Monday, May 30, 2011

Keyframes & skins

Now that school is (finally) out for summer, I can turn at least some of my attention to my pet project. The past few days I implemented one feature from the todo list that was mentioned in my previous post. I created an Keyframe Animation node, which can hold animation data (position, scale, rotation) for 3d models, cameras, lights and so on. The graphic user interface has a very basic editor for it, as shown in the top left corner of the screenshot below:

Even though you can import Lightwave/3dsMax scenes and animations in the tool, I wanted to have a basic keyframe animation editor so that you can directly edit camera paths to be used in scenes that are not imported but constructed using the tool (e.g. containing completely code-driven effects, with generated 3d objects). There are still some minor issues to iron out though: I want to be able to connect a keyframe animation to multiple 3d objects, which is trivial to implement. However a slightly bigger issue is that if you reuse the keyframe animation in multiple 3d objects, each object will share the same position, orientation and/or scale. To mediate this, a 'time delay' node is needed, which does nothing else than ... manipulate the time (e.g. make it go twice as fast, twice as slow, or reverse). Although this should not be that much work it is an example of how this project is kind of a 'pandora's box': every time I implement one bit of functionality, I discover that other features are desirable to be able to make the best possible use of the original bit of functionality. There still is a ton of work to do before this tool is really functionally complete and stable enough to be used in a demo production. Fortunately, I still like to work on it :-)

Another feature that was implemented, more or less by accident, is 'skinning' of the graphic user interface. By loading a 'cascading style sheet', which basically is a text file that specifies things like background colors, button images and so on, you can drastically change the appearance of the graphic user interface. Just compare the screenshot above with the screenshot from the previous post- this difference is accomplished by loading a text file. Since I really dislike the Windoze look&feel, I think this is kinda neat :-)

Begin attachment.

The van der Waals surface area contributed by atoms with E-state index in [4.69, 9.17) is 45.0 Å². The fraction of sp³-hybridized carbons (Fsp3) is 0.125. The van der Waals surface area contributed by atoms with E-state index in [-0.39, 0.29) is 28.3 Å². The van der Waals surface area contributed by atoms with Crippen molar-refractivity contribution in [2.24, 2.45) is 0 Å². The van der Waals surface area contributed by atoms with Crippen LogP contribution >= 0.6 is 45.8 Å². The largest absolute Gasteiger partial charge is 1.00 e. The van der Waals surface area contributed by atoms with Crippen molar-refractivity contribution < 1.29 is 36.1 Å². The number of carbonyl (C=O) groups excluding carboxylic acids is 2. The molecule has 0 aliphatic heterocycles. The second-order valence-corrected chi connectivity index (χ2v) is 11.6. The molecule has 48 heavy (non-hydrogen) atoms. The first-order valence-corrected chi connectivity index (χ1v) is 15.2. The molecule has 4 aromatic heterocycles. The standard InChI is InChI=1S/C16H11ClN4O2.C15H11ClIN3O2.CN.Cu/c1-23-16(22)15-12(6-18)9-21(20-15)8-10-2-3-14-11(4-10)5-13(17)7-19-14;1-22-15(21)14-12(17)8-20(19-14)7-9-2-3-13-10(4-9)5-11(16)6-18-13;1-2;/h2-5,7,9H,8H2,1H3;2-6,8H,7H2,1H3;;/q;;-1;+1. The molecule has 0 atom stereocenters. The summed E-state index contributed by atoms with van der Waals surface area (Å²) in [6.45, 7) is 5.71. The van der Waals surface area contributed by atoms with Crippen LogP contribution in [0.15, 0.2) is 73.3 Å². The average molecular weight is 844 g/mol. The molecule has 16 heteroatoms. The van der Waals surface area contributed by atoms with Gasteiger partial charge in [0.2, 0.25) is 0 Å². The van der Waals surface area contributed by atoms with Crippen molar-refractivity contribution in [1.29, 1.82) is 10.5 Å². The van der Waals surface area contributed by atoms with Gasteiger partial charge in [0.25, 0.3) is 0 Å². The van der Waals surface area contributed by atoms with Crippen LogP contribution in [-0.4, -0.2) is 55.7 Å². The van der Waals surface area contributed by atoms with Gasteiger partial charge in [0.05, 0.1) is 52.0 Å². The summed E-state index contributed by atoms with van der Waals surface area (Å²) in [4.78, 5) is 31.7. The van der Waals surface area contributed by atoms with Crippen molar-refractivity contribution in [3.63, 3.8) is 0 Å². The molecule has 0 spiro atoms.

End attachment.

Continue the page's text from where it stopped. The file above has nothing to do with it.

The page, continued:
For the record, here is a more or less prioritized and updated todo list:

  • Change ColorCurveEditor: currently animating a color sequence requires animating the r, g, b curves separately. I don't remeber why I implemented it that way (probably because it was a quick fix at a time when I was still learning Qt programming), but this is not very useful. I want to change this so you can specify keyframes as colorvalues associated with time points. I may even ditch the curve display completely, and go for a table-based approach like the Keyframe Animation editor (Keep It Simple, Stupid :-D).
  • Scene import: I am leaning towards deciding on using LightWave as a preferred modeling package. Not that I know how to model though- I think that in the past modeling software was too complicated for my taste- I just want a modeler and thats it. What I do like about LightWave is that the modeler and layouter (scene animation/renderer) are separate programs. I am leaning towards extending a LightWave export plugin to maintain tight control over it's functionality. This should provide me with a 'basic but acceptable' model/scene/animation/material exporter rather quickly, which I can improve extend over time. If I've learned one thing from many years of using open-source software, it is that 'if you want something done, you have to do it yourself'.
  • Postprocessing node: A node that allows you to apply postprocessing effects (blur, bloom etc) to a rendertarget, while controlling and/or animating the effect parameters. Currently, postprocessing is supported but the graphic user interface does not allow animation of the parameters (meaning, you have to hardcode it).
  • Animated mesh node: for loading and controlling a mesh with skeletal animation. See previous post for more details. This is more or less low priority, since the only need for it that I can think of at the moment is for making 'evolved virtual creatures' (which in turn would also require a neural controller node... there is Pandora's box again ;-)

... to be continued ...